Of the 10 shortlisted candidates for small bank licence by the Reserve Bank of India, eight are micro finance institutions (MFIs), one mainly a commercial vehicle financier and one a local area bank. Earlier this week, the RBI granted in-principle approval to entities to start small finance banks.
The total managed loan assets of the 10 SFBs were Rs 20,100 crore and balance sheet size was around Rs 22,200 crore in 2014-15, India Ratings said, adding that MFIs that have received approval as universal banks and SFBs stood at 54 per cent of NBFC-MFI gross loan portfolio in FY15.
Under the banking format they can provide multiple financial products including savings to the under-served individuals and MSMEs, it said.
Reserve ratios and deposit insurance will reduce systemic risk, and over time lower deposit cost could be transmitted to lower lending rates, it added.
The agency said more than 50 per cent of the micro finance landscape could be out of the mandatory purview of the micro finance credit bureaus.
These institutions will, at least for the next two to three years, target the same segment as the balance NBFC-MFIs in most states, it added.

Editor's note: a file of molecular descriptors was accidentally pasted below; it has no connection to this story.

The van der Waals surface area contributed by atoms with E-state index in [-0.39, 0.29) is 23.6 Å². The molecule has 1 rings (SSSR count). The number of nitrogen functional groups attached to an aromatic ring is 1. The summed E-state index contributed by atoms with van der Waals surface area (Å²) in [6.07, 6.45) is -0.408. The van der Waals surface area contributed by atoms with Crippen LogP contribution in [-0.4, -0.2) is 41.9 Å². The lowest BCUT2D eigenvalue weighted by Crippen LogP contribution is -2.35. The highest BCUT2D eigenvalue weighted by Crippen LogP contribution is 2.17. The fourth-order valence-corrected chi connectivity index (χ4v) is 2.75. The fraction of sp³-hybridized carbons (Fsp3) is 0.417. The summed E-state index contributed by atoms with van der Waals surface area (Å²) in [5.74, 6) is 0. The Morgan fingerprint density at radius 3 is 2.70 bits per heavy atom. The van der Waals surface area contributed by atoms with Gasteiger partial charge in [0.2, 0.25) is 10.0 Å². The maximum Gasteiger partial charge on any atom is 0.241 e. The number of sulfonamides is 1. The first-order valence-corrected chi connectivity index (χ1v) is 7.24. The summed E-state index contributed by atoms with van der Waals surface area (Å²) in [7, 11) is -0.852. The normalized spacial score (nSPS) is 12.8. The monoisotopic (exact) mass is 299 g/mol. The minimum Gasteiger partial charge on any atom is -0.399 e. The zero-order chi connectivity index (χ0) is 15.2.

The rating agency further said that SFBs would need to lend to the under-banked, which means higher investment into systems/processes and lending to individuals rather than groups, which will push up credit risk and cost, thus return on assets may decline to 1-2 per cent from 2-3 per cent in FY15.
The agency estimates the microfinance sector to grow strongly at 24 per cent annually over FY15-FY19. Thus the 10 players could be required to replace Rs 20,000 crore of bank loans and at an aggregate net worth of Rs 4,700 crore.
They will need to raise equity of Rs 2,000 crore and Tier 2 capital of around Rs 1,500 crore by 2017-18, it said.